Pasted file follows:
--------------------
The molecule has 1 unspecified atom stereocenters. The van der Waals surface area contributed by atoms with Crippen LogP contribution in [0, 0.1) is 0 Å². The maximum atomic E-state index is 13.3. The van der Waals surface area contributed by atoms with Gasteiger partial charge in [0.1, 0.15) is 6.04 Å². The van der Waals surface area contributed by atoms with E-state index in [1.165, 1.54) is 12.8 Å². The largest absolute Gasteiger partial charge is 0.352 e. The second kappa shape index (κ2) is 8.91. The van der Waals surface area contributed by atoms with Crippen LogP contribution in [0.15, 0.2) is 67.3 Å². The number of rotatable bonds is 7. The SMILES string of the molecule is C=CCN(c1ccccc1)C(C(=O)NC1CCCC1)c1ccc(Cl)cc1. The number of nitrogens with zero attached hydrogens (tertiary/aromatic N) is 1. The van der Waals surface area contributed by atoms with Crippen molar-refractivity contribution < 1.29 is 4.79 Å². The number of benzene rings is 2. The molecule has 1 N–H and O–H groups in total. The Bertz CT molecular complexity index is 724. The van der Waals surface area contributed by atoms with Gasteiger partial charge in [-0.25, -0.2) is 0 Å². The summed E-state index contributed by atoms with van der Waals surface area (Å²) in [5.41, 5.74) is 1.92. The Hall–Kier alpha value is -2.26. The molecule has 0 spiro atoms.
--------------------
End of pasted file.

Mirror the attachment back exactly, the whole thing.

The molecule has 1 unspecified atom stereocenters. The van der Waals surface area contributed by atoms with Crippen LogP contribution in [0, 0.1) is 0 Å². The maximum atomic E-state index is 13.3. The van der Waals surface area contributed by atoms with Gasteiger partial charge in [0.1, 0.15) is 6.04 Å². The van der Waals surface area contributed by atoms with E-state index in [1.165, 1.54) is 12.8 Å². The largest absolute Gasteiger partial charge is 0.352 e. The second kappa shape index (κ2) is 8.91. The van der Waals surface area contributed by atoms with Crippen LogP contribution in [0.15, 0.2) is 67.3 Å². The number of rotatable bonds is 7. The SMILES string of the molecule is C=CCN(c1ccccc1)C(C(=O)NC1CCCC1)c1ccc(Cl)cc1. The number of nitrogens with zero attached hydrogens (tertiary/aromatic N) is 1. The van der Waals surface area contributed by atoms with Crippen molar-refractivity contribution < 1.29 is 4.79 Å². The number of benzene rings is 2. The molecule has 1 N–H and O–H groups in total. The Bertz CT molecular complexity index is 724. The van der Waals surface area contributed by atoms with Gasteiger partial charge in [-0.25, -0.2) is 0 Å². The summed E-state index contributed by atoms with van der Waals surface area (Å²) in [5.41, 5.74) is 1.92. The Hall–Kier alpha value is -2.26. The molecule has 0 spiro atoms.